I stayed one night at Luckys, which is on the West Coast. They had 50,000 bungalows, and air-conditioned ones which were 100,000. I stayed in a 50,000 bungalow which was basic, but OK. (The bathroom had a shell-shaped sink that hadn’t been moulded properly and looked like something out of Alien. I nearly screamed the first time I saw it, it looked like it was going to jump up and eat me!!)
The food at Luckys is really lovely – some good Lombok dishes, cooked very well. The problem with Luckys was that it was a little bit too far, for me, from other restaurants and the few shops on Gili Air – a good 20 minute walk. So, I moved to Gili Air Santai Bunalows. They are on the east cost, looking directly over to Lombok. The views from the restaurant are fantastic – I spent many an hour lazing in the cushion or the hammocks just looking over at the mountains of Lombok.
The bungalows range in price from 50,000 to 120,000 – but that’s low season prices. They go up a fair bit in high season. They have a website, so you could check that out if you wanted to go (www.giliair-santay.com). The bungalows are lovely, and well-maintained. They have hammocks and mosquito net and a shower. The whole place is managed very well and a really friendly place to stay. The restaurant is also excellent.
The internet on Gili Air is terrible. Really, really slow – if it’s working at all. So, if you have any serious internetting to do, or airline tickets to book etc – do it before going to Gili Air!!
Just a little recommendation for Warji House, a quiet, budget place to stay in Ubud. Warji House is in Gang Beji Ayu, just off Monkey Forest Road (down a little laneway at the North/West corner of the soccer field). Because it’s in the lane-way it’s very quiet – I loved it. The family that run it are very warm and welcoming. There are 4 or 5 rooms, the cheapest is 50,000 per night, the other, with hot water are around 80,000.
Phone +62 85 9351 30581.
There are a few budget places in these little lanes…if you turn right at the Beji Ayu spa it leads directly into a set of rooms set in huge grounds. A friend of mine stayed there and enjoyed it (can’t remember what it’s called, sorry!). Hot showers, clean rooms, breakfast – 60,000 per night.
Ok…I think that’s all. Any questions, just reply to this posting!
Nice trip report Emma, thanks for taking the time. Makes me want to get back tomorrow - so many places, so little time!
Great report, Emma, thanks for that. Wish I could go soon! Flores sounds well worth visiting based on your report.
Good one Emma, pity about the illness :-(
I wonder if the King's son is the same one I met....he ascertained that I was single then hinted he would like to take me to meet his sister. He even gave me his father's phone number.
My kids at least were amused by the thought of having Prince Derek of Niki-Niki as their father!
That son must be Pae Nope.
I met him in 1999, and found him a very nice guy.
It's worth noting though that in places like Central Maluku and Timor "raja" (lit: king) is pretty much what would be called a village chief elsewhere in Indonesia! ;-)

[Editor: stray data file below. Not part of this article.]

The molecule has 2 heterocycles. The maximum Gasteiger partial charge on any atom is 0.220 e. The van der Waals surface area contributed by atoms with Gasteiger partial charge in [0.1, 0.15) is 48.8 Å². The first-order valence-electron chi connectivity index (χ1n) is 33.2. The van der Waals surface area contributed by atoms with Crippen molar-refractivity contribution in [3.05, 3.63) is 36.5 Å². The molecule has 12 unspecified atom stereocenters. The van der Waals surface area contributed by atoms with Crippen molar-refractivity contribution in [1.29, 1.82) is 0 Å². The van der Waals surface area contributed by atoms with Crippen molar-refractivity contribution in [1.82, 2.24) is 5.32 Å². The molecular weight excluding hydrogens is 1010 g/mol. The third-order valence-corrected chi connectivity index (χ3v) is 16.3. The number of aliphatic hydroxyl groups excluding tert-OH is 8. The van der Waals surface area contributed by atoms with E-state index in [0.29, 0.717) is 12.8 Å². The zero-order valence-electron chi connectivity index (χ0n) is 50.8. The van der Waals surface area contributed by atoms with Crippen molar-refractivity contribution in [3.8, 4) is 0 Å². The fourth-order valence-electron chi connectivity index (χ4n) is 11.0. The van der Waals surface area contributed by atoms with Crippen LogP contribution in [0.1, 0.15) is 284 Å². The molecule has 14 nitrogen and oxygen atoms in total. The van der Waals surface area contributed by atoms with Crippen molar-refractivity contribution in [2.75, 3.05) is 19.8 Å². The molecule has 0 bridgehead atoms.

Wow, this is really good travel writing. You should publish it. I liked the part when you saw your room bathroom sink for the first time. It looked like from alien and you wanted to scream about it. Very funny.
The internet connection at Gili very slow probably you access it on midday where people use telephone connections at same time. You should try it at midnight, I bet it little faster. But, I agree with you about all online booking and internet search should done before go to Gili.
#4 - Pae Nope, that's the chap. Nice guy as you say and very good English.
He gave me a faded picture of his mother and father (Nesi Nope) - one of those little gifts you make sure get home safely.
Thanks for all these comments! Yes, the guy in Soe was Pae Nope - he was lovely, and extremely knowledgable about the local area.
I mentioned my illness in my report, which I also had when I was staying with the Nopes. To try to help, Pae drove me out into the countryside to visit the local Christian healer who prayed over me, very loudly. It was an interesting cultural experience, even if it didn't help me feel any better. The healer comes regularly to the Nope house to pray for their financial, work, and marital problems!
I forgot to mention in my report that I also saw a local healer on Gili Air, who treated me for a headache by putting honey in my eye. (KIDS - don't try that at home!) It stings like buggery - I could feel my corneas slowly burning off as honey-colored tears ran down my face. It took five minutes before I could open my eyes again (and could see...to my relief).
I have an on-going chronic illness, and am always being dragged off to local healers by concerned Indonesian people. It's become quite an interesting part of my travel, because it gives a real insight into the local culture and beliefs around illness.
Another brilliant report. Thank you so much. I, too always enjoy your travel writing.
If any of the above posters have not read Emma's other report on West Sumatra.
I have cut and pasted it onto Indahnesia.com so it will not be lost and will be doing the same with this report.